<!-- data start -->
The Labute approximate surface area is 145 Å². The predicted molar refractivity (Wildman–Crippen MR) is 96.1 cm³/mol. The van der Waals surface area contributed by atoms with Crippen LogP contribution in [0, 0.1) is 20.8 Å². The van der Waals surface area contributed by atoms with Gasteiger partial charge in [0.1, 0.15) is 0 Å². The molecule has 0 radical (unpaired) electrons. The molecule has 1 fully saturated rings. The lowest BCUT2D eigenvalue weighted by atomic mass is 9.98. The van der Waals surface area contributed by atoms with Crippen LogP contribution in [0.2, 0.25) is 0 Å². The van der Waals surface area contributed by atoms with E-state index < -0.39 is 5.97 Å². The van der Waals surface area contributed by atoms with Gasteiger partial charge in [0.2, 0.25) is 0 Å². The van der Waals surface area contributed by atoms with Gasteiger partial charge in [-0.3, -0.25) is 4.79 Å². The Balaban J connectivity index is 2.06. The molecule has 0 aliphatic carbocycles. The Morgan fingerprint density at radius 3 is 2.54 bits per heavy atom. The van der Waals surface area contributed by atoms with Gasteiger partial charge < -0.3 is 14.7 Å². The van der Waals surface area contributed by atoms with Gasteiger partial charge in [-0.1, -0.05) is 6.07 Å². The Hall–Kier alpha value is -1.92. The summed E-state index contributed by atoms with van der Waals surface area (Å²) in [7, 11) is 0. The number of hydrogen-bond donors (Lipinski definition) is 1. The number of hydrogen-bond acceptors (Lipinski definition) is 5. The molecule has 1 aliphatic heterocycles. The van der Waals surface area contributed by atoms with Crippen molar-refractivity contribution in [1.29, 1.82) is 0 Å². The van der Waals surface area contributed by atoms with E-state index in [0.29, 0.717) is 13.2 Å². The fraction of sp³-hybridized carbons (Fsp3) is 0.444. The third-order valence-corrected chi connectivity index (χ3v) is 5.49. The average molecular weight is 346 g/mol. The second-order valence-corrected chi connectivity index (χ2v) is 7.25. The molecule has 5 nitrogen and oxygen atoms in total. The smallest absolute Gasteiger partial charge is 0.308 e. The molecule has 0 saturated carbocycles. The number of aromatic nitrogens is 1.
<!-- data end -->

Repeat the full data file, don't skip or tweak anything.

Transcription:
The Labute approximate surface area is 145 Å². The predicted molar refractivity (Wildman–Crippen MR) is 96.1 cm³/mol. The van der Waals surface area contributed by atoms with Crippen LogP contribution in [0, 0.1) is 20.8 Å². The van der Waals surface area contributed by atoms with Gasteiger partial charge in [0.1, 0.15) is 0 Å². The molecule has 0 radical (unpaired) electrons. The molecule has 1 fully saturated rings. The lowest BCUT2D eigenvalue weighted by atomic mass is 9.98. The van der Waals surface area contributed by atoms with Crippen LogP contribution in [0.2, 0.25) is 0 Å². The van der Waals surface area contributed by atoms with E-state index < -0.39 is 5.97 Å². The van der Waals surface area contributed by atoms with Gasteiger partial charge in [0.2, 0.25) is 0 Å². The van der Waals surface area contributed by atoms with Gasteiger partial charge in [-0.3, -0.25) is 4.79 Å². The Balaban J connectivity index is 2.06. The molecule has 0 aliphatic carbocycles. The Morgan fingerprint density at radius 3 is 2.54 bits per heavy atom. The van der Waals surface area contributed by atoms with Gasteiger partial charge < -0.3 is 14.7 Å². The van der Waals surface area contributed by atoms with Gasteiger partial charge in [-0.1, -0.05) is 6.07 Å². The Hall–Kier alpha value is -1.92. The summed E-state index contributed by atoms with van der Waals surface area (Å²) in [7, 11) is 0. The number of hydrogen-bond donors (Lipinski definition) is 1. The number of hydrogen-bond acceptors (Lipinski definition) is 5. The molecule has 1 aliphatic heterocycles. The van der Waals surface area contributed by atoms with Crippen molar-refractivity contribution in [1.29, 1.82) is 0 Å². The van der Waals surface area contributed by atoms with E-state index in [0.29, 0.717) is 13.2 Å². The fraction of sp³-hybridized carbons (Fsp3) is 0.444. The third-order valence-corrected chi connectivity index (χ3v) is 5.49. The average molecular weight is 346 g/mol. The second-order valence-corrected chi connectivity index (χ2v) is 7.25. The molecule has 5 nitrogen and oxygen atoms in total. The smallest absolute Gasteiger partial charge is 0.308 e. The molecule has 0 saturated carbocycles. The number of aromatic nitrogens is 1.